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Date of Graduation
The USEPA creates drinking water maximum contamination levels to support safety in all environments. Inductively coupled plasma-optical emission spectroscopy (ICP-OES), Watersafe® Drinking Water Test kits, and solid phase microextraction with gas chromatography were used to assess the safety of drinking water in three buildings (Davis Hall, the Chemistry Building, and the Dalton Center) on the campus of Western Michigan University. ICP-OES was used to determine the concentration of several trace metals (Cu, Zn, Fe, Mn, Ni, Pb, and As), Watersafe® Drinking Water Test kits were used to determine the concentration of common contaminants and conditions (E. coli, pesticides atrazine and simazine, NO3-/NO2-, total N, Cl, pH, and hardness), and solid phase microextraction with gas chromatography was used to determine the concentration of several volatile organic compounds of concern (toluene, ethylbenzene, total xylene, and chlorobenzene) in the water samples. Most trace metals and common contaminants and conditions were present at levels below primary EPA standards, while some contaminants were above secondary EPA standards. However, the presence of elevated toluene levels in one sample from the Dalton Center suggests that further screening and testing for this contaminant may be warranted.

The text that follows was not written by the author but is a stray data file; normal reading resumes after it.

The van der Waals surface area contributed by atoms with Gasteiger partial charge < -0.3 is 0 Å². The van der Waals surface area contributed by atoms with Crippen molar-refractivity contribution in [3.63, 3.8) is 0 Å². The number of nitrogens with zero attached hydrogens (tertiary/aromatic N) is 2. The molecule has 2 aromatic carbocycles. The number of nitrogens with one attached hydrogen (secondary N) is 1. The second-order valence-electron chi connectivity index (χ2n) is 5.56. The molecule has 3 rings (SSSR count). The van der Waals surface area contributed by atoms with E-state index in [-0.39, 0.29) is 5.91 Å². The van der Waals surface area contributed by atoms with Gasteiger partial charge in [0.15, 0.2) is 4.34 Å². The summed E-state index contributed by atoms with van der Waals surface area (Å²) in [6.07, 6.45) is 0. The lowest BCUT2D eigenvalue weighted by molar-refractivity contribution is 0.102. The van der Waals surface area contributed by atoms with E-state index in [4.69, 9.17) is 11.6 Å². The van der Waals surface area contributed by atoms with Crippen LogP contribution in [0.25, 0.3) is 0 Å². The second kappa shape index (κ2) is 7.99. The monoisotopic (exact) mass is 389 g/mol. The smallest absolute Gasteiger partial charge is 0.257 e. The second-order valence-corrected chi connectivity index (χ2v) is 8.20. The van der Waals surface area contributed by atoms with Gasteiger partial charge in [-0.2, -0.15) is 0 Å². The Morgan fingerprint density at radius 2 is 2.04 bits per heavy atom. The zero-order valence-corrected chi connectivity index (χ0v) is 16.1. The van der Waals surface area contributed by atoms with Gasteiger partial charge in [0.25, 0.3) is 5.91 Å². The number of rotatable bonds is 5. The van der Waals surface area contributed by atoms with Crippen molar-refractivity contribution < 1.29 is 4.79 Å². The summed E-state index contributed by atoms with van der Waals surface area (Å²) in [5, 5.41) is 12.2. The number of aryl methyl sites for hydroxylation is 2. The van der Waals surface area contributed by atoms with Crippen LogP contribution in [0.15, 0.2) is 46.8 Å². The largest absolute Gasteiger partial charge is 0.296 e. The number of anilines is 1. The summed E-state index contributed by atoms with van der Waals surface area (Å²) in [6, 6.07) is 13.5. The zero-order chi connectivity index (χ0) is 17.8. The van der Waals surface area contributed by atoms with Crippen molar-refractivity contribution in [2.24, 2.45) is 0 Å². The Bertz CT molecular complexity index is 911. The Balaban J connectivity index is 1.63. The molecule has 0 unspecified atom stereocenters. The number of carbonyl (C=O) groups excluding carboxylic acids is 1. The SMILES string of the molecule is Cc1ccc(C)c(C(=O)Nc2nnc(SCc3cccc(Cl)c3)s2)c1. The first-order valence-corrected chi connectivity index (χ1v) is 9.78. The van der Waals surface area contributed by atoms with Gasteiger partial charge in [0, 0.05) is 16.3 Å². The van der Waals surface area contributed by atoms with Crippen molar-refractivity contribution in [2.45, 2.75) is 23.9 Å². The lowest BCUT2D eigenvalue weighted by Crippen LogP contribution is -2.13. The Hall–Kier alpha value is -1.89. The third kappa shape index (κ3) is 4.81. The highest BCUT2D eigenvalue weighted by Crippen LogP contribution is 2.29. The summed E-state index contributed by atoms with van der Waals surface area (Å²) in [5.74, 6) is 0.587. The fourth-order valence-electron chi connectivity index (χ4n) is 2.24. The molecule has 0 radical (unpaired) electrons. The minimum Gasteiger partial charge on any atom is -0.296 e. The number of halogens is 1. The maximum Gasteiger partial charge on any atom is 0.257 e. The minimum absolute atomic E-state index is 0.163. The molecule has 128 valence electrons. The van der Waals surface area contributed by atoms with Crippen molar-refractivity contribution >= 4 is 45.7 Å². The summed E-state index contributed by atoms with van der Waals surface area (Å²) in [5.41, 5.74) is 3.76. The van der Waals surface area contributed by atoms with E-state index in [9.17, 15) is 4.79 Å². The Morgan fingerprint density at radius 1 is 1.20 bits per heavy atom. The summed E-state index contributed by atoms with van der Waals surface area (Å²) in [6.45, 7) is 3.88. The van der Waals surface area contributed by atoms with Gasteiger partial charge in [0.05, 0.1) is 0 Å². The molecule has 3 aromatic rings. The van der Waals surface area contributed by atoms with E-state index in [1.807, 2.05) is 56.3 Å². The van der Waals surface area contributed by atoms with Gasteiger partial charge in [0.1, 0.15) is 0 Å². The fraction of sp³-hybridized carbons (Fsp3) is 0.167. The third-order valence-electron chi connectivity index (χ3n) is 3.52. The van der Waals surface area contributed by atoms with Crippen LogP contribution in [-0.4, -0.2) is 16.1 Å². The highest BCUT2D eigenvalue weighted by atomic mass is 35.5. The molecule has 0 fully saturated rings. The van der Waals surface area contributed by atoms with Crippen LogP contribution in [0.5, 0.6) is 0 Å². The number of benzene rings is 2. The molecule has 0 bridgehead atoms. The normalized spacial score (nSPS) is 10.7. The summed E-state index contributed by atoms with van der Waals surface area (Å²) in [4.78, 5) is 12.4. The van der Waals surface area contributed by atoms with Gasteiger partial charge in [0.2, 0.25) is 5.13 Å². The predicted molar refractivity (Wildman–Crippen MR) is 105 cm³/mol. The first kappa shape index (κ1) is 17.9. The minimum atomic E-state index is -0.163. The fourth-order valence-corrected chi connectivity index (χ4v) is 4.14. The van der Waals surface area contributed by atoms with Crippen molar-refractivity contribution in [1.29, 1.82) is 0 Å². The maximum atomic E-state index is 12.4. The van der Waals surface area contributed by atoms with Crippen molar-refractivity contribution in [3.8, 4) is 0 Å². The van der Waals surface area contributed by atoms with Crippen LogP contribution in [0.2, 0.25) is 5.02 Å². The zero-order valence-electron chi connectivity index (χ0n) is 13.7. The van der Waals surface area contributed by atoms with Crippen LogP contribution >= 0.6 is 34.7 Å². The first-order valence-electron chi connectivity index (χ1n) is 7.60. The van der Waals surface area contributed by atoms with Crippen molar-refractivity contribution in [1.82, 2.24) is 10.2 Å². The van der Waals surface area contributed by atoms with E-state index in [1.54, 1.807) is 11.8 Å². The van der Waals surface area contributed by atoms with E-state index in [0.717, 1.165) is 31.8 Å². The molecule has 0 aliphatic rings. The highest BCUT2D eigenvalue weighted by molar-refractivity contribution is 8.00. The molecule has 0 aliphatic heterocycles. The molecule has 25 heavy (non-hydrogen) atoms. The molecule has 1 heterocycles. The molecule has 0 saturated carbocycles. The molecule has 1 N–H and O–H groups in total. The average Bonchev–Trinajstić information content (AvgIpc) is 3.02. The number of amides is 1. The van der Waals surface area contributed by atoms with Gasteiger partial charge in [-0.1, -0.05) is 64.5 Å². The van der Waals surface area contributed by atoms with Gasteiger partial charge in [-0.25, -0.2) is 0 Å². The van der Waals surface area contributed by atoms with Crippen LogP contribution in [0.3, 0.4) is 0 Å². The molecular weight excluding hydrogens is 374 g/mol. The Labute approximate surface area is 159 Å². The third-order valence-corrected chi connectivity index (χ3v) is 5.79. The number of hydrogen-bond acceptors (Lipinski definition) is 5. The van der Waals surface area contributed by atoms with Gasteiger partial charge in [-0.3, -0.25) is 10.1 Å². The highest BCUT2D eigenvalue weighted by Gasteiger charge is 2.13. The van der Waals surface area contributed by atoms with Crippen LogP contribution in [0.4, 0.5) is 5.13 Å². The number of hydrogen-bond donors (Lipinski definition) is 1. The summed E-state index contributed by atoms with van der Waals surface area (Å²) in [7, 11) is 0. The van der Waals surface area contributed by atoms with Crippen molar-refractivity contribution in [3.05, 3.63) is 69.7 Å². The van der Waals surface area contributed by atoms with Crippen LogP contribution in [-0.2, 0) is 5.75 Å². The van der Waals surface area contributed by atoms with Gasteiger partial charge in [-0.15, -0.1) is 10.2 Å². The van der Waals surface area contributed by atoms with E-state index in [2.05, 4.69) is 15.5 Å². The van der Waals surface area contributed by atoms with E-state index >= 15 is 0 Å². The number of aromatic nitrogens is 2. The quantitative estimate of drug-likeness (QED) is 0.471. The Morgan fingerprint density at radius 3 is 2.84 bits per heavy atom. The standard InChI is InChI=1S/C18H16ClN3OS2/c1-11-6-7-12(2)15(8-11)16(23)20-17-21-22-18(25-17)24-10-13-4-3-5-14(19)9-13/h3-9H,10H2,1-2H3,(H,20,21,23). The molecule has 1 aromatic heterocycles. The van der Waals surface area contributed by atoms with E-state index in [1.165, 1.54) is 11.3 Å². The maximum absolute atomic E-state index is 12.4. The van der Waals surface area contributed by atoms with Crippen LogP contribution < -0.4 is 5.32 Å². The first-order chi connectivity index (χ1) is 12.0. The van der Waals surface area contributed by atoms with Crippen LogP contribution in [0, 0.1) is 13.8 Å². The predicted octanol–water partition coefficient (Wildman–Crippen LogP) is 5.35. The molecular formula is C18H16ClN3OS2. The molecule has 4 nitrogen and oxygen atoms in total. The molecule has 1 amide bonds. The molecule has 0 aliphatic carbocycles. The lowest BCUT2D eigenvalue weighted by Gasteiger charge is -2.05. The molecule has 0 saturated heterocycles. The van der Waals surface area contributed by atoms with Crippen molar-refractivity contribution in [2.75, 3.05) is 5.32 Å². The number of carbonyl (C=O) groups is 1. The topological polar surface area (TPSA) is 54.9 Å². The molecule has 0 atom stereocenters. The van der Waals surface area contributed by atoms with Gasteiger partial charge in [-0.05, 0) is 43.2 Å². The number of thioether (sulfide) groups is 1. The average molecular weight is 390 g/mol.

Walter, Tyler, "Determination of Trace Metals, Volatile Organic Compounds, and Other Water Standards in WMU Drinking Water" (2013). Honors Theses. 2308.
Honors Thesis-Open Access